Irreversible means you can't figure out the input from the output. As a simple example, let's say I have two numbers as input, add them together, and get the output 4. Can you figure out the input? No. Could have been (2,2) or (1,3) or something else. Information about the input has been lost.
When it comes to energy cost, it seems no one is mentioning what's at work here. There's something called [Landauer's principle](https://en.wikipedia.org/wiki/Landauer%27s_principle) which states that any irreversible computation must have a minimum energy cost. Frankly a very fascinating result that connects the fundamental laws of physics with information theory. Now, we're very far from that minimum in practice, but it means that no clever engineering could ever make a computer more efficient than that if we continue with irreversible computing.
But reversible computing circumvents that fundamental limit. There's no known physical limit to how efficient we can perform reversible computing, so, as far as we know, it has the potential of being arbitrarily efficient. Fredkin gates is one possibility. Quantum computing is interestingly also reversible (that's not the power of quantum computing, but happens to be one of its properties).
I watched the video from the beginning so I'll try to explain what he's talking about:
First-he's vastly over simplifying and exaggerating the reality. I have a motto which is that the difference between a scientist and an engineer is that a scientist dreams of things in an ideal situation and thinks they have solved the problem whereas an engineer lives in the real world and has to consider that when he does his work. This guy is a scientist.
So, let's start with how data is stored on a computer, he referred to computation and data storage as if they were the same thing so I'm going to address them one at a time because they don't work the same way at all.
Even within the world of storage there are several technologies that work differently.
The basic concept you need to know first is that "gates" can perform logic and be used to store information. Gates are made of transistors which can be printed microscopically small on a silicon chip. Within the computer if something has a voltage it's considered a 1, and if something doesn't, it's considered a 0.
RAM works by storing data on an active circuit, this is done by charging the gates with voltage and this charge does dissipate over time. The computer automatically goes through and re-charges all the charged gates and leaves all the discharged ones the way they are. This happens hundreds of times a second. This process does take energy but it's not much and, more importantly, the idea with ram is that it would be accessed so frequently that the data would change all the time, so, rather than doing something unnecessary and wasting electricity, you are doing something you would have to do anyway. You also want this to go as fast as possible so making the process reversible is of little value.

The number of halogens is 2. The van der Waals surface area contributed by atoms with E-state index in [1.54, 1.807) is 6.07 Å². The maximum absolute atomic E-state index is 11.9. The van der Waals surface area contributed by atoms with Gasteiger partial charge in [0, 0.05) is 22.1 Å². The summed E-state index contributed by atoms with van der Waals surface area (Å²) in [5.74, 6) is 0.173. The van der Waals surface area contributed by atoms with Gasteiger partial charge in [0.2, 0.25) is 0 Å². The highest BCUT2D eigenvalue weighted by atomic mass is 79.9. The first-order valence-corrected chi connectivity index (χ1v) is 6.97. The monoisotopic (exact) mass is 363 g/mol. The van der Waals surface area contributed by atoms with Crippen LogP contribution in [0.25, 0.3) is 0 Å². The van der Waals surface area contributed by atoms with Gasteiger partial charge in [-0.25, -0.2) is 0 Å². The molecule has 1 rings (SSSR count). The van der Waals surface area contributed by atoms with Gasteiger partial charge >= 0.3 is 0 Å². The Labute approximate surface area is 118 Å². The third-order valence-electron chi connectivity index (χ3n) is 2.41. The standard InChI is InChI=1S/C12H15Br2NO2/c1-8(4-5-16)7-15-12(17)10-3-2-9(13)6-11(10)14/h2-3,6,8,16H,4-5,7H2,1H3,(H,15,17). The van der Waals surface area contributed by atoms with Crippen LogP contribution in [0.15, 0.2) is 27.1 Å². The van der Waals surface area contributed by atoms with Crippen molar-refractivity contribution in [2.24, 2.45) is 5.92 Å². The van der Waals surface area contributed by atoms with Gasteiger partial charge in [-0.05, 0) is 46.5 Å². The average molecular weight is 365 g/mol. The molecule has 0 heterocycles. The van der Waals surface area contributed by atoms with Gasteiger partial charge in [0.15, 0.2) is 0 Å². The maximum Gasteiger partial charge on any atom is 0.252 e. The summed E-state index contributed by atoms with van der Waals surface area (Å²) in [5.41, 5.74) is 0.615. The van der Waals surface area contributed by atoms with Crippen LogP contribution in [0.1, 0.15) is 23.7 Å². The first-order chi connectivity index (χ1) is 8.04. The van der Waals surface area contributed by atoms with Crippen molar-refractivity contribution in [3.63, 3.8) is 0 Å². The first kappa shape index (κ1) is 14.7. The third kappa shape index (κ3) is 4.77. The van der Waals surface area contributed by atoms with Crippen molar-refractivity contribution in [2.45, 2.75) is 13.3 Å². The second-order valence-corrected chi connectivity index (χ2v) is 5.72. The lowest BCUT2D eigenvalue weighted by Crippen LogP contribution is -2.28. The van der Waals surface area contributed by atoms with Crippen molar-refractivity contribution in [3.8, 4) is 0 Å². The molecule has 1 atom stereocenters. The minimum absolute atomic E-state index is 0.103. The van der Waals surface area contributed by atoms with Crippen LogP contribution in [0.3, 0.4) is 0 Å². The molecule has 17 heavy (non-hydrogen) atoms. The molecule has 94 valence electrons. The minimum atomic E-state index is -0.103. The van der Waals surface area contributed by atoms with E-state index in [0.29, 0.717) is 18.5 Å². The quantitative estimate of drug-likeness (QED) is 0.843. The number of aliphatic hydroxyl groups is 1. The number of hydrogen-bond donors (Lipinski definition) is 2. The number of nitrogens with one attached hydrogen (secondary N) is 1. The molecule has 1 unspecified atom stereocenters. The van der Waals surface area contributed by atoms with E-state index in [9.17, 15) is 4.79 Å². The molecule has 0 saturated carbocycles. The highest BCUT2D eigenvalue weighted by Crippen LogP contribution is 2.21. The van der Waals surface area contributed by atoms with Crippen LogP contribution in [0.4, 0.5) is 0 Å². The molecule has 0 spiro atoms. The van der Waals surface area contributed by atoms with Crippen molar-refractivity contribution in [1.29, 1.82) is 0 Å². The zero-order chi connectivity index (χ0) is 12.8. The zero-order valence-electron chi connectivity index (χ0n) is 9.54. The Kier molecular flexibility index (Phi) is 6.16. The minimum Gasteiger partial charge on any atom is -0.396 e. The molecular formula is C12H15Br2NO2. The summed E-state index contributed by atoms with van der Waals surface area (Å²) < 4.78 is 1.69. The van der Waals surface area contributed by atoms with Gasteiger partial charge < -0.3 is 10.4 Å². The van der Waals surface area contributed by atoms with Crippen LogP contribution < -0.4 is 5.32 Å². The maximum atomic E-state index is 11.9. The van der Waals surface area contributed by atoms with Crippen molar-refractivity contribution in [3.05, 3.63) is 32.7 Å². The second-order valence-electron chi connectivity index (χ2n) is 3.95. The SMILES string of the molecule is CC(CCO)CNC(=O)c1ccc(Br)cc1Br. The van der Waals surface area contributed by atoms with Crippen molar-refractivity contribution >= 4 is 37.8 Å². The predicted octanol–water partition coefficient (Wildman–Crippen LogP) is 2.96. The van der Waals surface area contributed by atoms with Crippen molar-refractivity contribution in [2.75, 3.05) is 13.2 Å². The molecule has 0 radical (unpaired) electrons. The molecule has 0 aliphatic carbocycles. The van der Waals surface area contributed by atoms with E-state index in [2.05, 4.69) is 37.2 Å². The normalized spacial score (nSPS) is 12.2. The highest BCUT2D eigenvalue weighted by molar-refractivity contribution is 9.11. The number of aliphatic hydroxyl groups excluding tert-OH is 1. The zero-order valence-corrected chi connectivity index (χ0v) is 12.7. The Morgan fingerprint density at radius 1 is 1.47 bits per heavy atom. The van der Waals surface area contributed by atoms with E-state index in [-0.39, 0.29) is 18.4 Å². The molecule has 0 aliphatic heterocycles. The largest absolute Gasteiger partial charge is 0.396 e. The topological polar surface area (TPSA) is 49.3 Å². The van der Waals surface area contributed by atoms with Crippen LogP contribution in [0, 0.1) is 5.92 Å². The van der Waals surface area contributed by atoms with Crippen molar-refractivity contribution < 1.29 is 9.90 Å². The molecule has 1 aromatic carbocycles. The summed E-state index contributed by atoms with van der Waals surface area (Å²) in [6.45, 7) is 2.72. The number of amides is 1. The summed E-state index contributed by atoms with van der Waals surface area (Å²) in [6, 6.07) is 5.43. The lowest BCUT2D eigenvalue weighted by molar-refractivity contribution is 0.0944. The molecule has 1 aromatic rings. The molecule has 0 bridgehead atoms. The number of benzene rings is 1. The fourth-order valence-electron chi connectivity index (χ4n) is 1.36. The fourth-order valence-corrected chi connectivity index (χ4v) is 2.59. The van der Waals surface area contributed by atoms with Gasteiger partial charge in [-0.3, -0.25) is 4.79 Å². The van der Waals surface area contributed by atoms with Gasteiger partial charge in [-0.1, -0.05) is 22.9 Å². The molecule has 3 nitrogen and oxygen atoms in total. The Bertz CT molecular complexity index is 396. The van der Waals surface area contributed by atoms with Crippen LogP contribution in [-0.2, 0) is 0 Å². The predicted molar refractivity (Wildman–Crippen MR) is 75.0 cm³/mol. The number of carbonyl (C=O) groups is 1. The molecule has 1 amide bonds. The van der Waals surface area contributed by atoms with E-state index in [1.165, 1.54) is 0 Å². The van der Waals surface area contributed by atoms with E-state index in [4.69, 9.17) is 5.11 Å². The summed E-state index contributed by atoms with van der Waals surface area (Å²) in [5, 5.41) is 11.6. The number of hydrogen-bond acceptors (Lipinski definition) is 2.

For the Processor you have tons of gates connected together into different structures that perform different functions like addition, subtraction, division, etc. These are then in turn connected into even more advanced structures within the processor. The key concept within the processor is that little energy ever flows between the individual gates, they are there to process information and pass it on to the next thing down the line. There is no place I can see in this model where you would have decay of stored information in the way he described, the information is always changing at multiple gigahertz.
The reason computers actually use so much power, why they have been getting smaller and more power efficient while also being more powerful, is actually somewhat of a technicality when it comes to the science of it all. It's a prime example of my motto and how the real world can mess with your plans:
This is called the "transmission line" problem. Within the processor the billions of transistors that form the gates which form the complex processing structures are all connected to each other with tiny bits of metal called interconnects, basically wires. If you took a circuit like your home light switch you wouldn't think of the wire as taking up most of the energy. However what happens in a processor is exactly that, when you flip that light switch on and off billions of times a second, on that small timescale the wire acts like a capacitor. Capacitors use energy when they charge or discharge, turning it to heat as a result. Multiply that by the billions of bits of wire within a processor and suddenly you are wasting a TON of energy and generating a ton of heat, which is why modern processors need heat sinks.
The way this problem is getting better is when die sizes get smaller, when everything is smaller on a chip you can fit more stuff within the same space, this also means the interconnects are smaller and so produce less heat. Everyone wins, until we can't make them any smaller.